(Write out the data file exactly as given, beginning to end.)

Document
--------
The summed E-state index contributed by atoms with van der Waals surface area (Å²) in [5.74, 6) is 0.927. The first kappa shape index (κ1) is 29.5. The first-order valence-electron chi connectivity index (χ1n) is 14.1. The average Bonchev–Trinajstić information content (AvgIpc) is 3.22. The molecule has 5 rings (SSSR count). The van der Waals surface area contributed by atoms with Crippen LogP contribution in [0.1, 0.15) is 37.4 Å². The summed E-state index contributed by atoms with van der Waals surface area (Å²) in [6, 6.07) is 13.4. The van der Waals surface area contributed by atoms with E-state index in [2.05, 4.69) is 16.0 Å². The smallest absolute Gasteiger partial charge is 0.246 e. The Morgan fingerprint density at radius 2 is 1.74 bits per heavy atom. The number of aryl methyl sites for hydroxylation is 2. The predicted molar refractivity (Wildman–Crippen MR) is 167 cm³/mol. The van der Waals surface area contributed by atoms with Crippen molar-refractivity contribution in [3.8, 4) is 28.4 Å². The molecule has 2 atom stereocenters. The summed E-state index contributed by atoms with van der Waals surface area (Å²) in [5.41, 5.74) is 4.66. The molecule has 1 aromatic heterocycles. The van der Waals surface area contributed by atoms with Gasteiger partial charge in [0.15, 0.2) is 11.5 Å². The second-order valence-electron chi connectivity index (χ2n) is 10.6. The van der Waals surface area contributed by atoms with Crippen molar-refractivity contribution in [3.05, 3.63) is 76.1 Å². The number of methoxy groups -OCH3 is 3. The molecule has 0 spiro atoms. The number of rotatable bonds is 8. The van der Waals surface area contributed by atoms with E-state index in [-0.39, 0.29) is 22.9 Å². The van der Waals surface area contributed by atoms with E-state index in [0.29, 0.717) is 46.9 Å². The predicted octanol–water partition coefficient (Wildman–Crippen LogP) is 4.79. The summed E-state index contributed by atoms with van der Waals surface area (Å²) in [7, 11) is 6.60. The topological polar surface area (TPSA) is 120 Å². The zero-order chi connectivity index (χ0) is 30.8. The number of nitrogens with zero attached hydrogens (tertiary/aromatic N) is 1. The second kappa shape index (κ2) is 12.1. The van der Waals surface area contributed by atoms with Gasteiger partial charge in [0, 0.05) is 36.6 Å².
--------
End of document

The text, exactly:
The summed E-state index contributed by atoms with van der Waals surface area (Å²) in [5.74, 6) is 0.927. The first kappa shape index (κ1) is 29.5. The first-order valence-electron chi connectivity index (χ1n) is 14.1. The average Bonchev–Trinajstić information content (AvgIpc) is 3.22. The molecule has 5 rings (SSSR count). The van der Waals surface area contributed by atoms with Crippen LogP contribution in [0.1, 0.15) is 37.4 Å². The summed E-state index contributed by atoms with van der Waals surface area (Å²) in [6, 6.07) is 13.4. The van der Waals surface area contributed by atoms with E-state index in [2.05, 4.69) is 16.0 Å². The smallest absolute Gasteiger partial charge is 0.246 e. The Morgan fingerprint density at radius 2 is 1.74 bits per heavy atom. The number of aryl methyl sites for hydroxylation is 2. The predicted molar refractivity (Wildman–Crippen MR) is 167 cm³/mol. The van der Waals surface area contributed by atoms with Crippen molar-refractivity contribution in [3.8, 4) is 28.4 Å². The molecule has 2 atom stereocenters. The summed E-state index contributed by atoms with van der Waals surface area (Å²) in [5.41, 5.74) is 4.66. The molecule has 1 aromatic heterocycles. The van der Waals surface area contributed by atoms with Gasteiger partial charge in [0.15, 0.2) is 11.5 Å². The second-order valence-electron chi connectivity index (χ2n) is 10.6. The van der Waals surface area contributed by atoms with Crippen molar-refractivity contribution in [3.05, 3.63) is 76.1 Å². The number of methoxy groups -OCH3 is 3. The molecule has 0 spiro atoms. The number of rotatable bonds is 8. The van der Waals surface area contributed by atoms with E-state index in [-0.39, 0.29) is 22.9 Å². The van der Waals surface area contributed by atoms with E-state index in [0.29, 0.717) is 46.9 Å². The predicted octanol–water partition coefficient (Wildman–Crippen LogP) is 4.79. The summed E-state index contributed by atoms with van der Waals surface area (Å²) in [7, 11) is 6.60. The topological polar surface area (TPSA) is 120 Å². The zero-order chi connectivity index (χ0) is 30.8. The number of nitrogens with zero attached hydrogens (tertiary/aromatic N) is 1. The second kappa shape index (κ2) is 12.1. The van der Waals surface area contributed by atoms with Gasteiger partial charge in [0, 0.05) is 36.6 Å².